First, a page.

As for the effectiveness of "archaic technology" against the Borg—it wouldn’t be for the first time. In "First Contact," Borg shields and body armor proved utterly irrelevant against a 1920s submachine gun and an edged melee weapon.

As it turns out, congratulations were indeed in order for Tom and B’Elanna. Along with Harry and Annika, they’ve been having the time of their lives. Considering how good life has been for the four of them since "Homecoming," maybe Admiral Paris even reconciled with Tom and B’Elanna and attended their wedding. I hope.

It’s good to see that Chakotay and the new senior staff of Voyager are finally comfortable with themselves in their new positions. Taking over the positions of people as good as Harry, Annika, Tom, and B’Elanna has got to be an intimidating prospect, but after four months, the new senior staff no longer feels as if their predecessors are looking over their shoulders, even during their less successful moments.

Regarding the Kes and the technologies Harry, Annika, Tom, and B’Elanna have been introducing the Federation to, it’s good to see that the technological advances made over Voyager‘s journey haven’t been forgotten. With the tentative start on a new ship design utilizing propulsion advances gained in the Delta Quadrant, I think that we’ve just seen the beginning of the Federation’s transformation into a galactic superpower. As such, with the role she played in delaying Voyager‘s return home, Janeway may be prominently vilified in future historical accounts of the Federation.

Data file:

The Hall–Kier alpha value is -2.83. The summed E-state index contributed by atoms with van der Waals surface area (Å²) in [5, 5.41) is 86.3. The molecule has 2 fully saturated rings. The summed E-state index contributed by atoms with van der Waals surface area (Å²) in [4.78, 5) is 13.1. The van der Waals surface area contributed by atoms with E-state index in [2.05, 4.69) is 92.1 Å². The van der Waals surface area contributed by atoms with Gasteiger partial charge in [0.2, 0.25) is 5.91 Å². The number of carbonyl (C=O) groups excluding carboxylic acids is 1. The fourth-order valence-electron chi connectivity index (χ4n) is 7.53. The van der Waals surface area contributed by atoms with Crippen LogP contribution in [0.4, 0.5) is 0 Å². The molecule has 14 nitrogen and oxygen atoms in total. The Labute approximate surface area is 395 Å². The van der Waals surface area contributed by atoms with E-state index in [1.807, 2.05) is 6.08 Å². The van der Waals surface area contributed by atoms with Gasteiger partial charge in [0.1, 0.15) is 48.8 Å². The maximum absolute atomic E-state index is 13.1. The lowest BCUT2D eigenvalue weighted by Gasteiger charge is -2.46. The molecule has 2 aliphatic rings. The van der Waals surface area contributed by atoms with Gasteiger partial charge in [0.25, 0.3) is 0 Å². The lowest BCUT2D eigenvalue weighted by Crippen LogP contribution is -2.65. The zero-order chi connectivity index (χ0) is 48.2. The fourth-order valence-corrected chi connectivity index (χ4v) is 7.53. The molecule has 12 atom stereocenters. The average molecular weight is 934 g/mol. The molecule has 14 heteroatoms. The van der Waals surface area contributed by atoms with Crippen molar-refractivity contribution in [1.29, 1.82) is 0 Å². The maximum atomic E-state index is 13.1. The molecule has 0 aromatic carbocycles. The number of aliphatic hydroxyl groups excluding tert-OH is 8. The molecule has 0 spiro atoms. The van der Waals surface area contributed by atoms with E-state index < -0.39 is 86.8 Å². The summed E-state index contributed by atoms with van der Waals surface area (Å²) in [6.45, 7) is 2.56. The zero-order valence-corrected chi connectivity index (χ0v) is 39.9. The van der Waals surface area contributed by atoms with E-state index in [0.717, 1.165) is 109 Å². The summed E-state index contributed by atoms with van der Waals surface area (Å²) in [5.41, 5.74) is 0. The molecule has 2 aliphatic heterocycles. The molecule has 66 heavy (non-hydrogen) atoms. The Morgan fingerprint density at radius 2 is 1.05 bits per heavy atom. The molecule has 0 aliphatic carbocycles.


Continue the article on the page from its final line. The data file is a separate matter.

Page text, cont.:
After the events of "Homecoming," one might have thought that "Family Ties" was going to be a relatively mild "aftermath" story. Instead, Jeffrey has used it to drop two bombshells on us—the discoveries about Thomas Magnus Kim and the return of James Tiberius Kirk. Unlike TPTB, Jeffrey has gone out of his way to bring the Starfleets of the 23rd and 24th centuries together—and the result has been as interesting as any of the human/alien interactions that we’ve seen on Star Trek.

Some people have objected to a return of Voyager to the Alpha Quadrant on the grounds that it would undercut what makes the show special (as if that deterred Braga & company from making Voyager, as Moore politely put it, "TNG Lite"). But as Jeffrey has shown with "Family Ties," if done right, there will be plenty of unique and interesting stories to tell about what happened to the crew of Voyager after they’ve returned home.

Memorable Quotes from "Family Ties":

  • "I am hungry. Wait, no, I am not hungry. I just ate."
    —Annika Kim
  • "Just don’t tell me you’re here because you need me to save the universe."
    —James Kirk to Danielle Marcus
  • "Carol was right."
    "Right about what?"
    "She said David was a lot like me. I guess she was more right than either of us knew."
    —James Kirk and Danielle Marcus
  • "It seems David isn’t the only one who took after me."
    —James Kirk about Danielle Marcus
  • "Why is it I’m the only one of this group who looks like he’s aged a damned bit?"
    "Doctor, aside from myself, you are the only one in this group who has aged."
    —Dr. McCoy and Spock